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Two Banff councillors take aim at tax-supported debt

“There has been a change in philosophy and, yes, it’s been council approved, but it’s also administration directed… I am concerned by ever increasing costs,” said Councillor Ted Christensen.
Banff Town Hall 2
Banff Town Hall

BANFF – Two of Banff’s most fiscally conservative councillors are taking issue with the Town of Banff’s apparent move away from its long-held philosophy against tax-supported debt.

Councillors Ted Christensen and Hugh Pettigrew flagged concerns over the current $34.4 million debt during discussion on the Town of Banff’s financial plan, which is a council-approved guiding document that sets out the financial direction for the municipality.

“There has been a change in philosophy and, yes, it’s been council approved, but it’s also administration directed… I am concerned by ever increasing costs,” said Coun. Christensen.

“I think in these times we talk about financial resiliency and sustainability and to me, that means you’ve got the cash in your pocket. That doesn’t mean you borrow it. Why the rush to build?”

The financial plan outlines how the Town of Banff’s budgeting system has historically been based on the philosophy of no tax-supported debt and on paying for infrastructure projects upfront.

However, in recent years, the Town of Banff has used tax-supported debt that is either funded by future capital grants or is short-term in nature in order to capitalize on favourable borrowing rates.

Funding for new infrastructure in 2020 and 2021 has a higher debt component than 2019, including $1.9 million in long-term debt to fund the new transit storage building costs above a provincial GreenTRIP grant.

Andrea Stuart, the finance manager for the Town of Banff, said these long-term debt payments are then recovered through a long-term lease with the Bow Valley Regional Transit Services Commission.

“We have Roam transit occupying a 30-year lease, so the lease payments they will be making will offset the debt payment for that building,” she said.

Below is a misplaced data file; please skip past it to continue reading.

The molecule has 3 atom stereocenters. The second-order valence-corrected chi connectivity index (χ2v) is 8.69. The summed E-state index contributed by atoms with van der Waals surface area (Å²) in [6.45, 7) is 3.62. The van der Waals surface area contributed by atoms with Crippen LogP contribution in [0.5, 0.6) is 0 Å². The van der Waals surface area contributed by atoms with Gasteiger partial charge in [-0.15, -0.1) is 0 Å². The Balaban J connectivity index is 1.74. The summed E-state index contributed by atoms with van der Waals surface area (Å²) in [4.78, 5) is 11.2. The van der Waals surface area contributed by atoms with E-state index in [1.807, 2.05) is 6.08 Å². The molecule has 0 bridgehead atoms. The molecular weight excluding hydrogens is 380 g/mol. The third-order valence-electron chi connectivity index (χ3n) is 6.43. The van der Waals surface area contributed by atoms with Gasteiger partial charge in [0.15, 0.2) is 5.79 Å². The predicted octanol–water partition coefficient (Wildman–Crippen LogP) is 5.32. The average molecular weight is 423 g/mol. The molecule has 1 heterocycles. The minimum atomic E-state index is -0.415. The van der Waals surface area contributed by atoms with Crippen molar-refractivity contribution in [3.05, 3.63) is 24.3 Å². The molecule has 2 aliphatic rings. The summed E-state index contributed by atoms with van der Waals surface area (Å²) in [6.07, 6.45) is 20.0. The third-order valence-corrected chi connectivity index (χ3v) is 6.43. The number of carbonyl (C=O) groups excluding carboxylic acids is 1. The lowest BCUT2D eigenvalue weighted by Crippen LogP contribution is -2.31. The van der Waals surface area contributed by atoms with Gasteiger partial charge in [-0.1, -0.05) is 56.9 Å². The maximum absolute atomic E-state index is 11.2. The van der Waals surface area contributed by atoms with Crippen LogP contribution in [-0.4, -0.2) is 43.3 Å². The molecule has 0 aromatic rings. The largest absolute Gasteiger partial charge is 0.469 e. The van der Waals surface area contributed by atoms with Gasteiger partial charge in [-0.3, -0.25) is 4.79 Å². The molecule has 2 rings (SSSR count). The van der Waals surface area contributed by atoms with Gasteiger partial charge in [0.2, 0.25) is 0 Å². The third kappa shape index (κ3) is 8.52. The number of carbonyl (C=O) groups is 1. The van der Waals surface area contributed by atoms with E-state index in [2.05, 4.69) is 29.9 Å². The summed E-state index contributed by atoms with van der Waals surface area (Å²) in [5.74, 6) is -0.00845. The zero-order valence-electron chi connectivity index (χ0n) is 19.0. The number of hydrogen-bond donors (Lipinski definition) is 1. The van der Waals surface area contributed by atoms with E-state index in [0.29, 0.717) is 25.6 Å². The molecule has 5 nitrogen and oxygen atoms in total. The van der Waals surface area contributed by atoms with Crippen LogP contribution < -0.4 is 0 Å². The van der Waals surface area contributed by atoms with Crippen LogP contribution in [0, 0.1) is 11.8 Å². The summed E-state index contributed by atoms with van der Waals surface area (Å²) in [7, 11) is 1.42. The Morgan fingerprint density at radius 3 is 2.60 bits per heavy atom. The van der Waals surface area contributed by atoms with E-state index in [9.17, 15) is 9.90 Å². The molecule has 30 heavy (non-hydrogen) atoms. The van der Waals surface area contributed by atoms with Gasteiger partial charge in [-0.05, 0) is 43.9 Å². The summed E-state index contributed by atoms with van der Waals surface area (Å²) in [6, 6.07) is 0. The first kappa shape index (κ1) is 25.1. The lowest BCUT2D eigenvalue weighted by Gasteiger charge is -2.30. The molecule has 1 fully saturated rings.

In addition, the Town of Banff has taken on $10.3 million in short-term debt for the Aster affordable housing project on the 300 block of Banff Avenue, at an interest rate of 0.627 per cent, which will be paid back via the sale of homes by 2023.

The Town also borrowed $6.6 million towards the $9.5 million redevelopment of Bear Street into more of a tourist draw, at a borrowing rate of 0.818 per cent, which will be paid off by 2023 as well.

The Town of Banff must also manage its debt within the debt capacity and servicing limits set by provincial legislation. The Town has currently used just under half of its debt limit capacity.

The municipality will review the Town’s debt and loan guarantees during the upcoming budget process, which gets underway on Nov. 29, and at the time of council considering any new borrowing bylaws.

Councillor Chip Olver said she supports the current policy on debt outlined in the financial plan, noting council has a chance to make funding decisions on a project-by-project basis during service review and budget.

“When we make that decision we look at the overall debt picture; it’s not made in isolation from other previous decisions,” she said.

“We always know where we are in our debt limit, how much more we have before we reach the top, and how we’re paying back each and every one of them.”

Projects that make up the outstanding $34.4 million debt include the Ti’nu affordable rental housing development on Coyote Lane and the Aster for-ownership affordable housing development on Banff Avenue. Both are being covered by rent or sale.

The debt also includes the Fenlands recreation centre, Bear Street reconstruction and the Sulphur Mountain sewer line.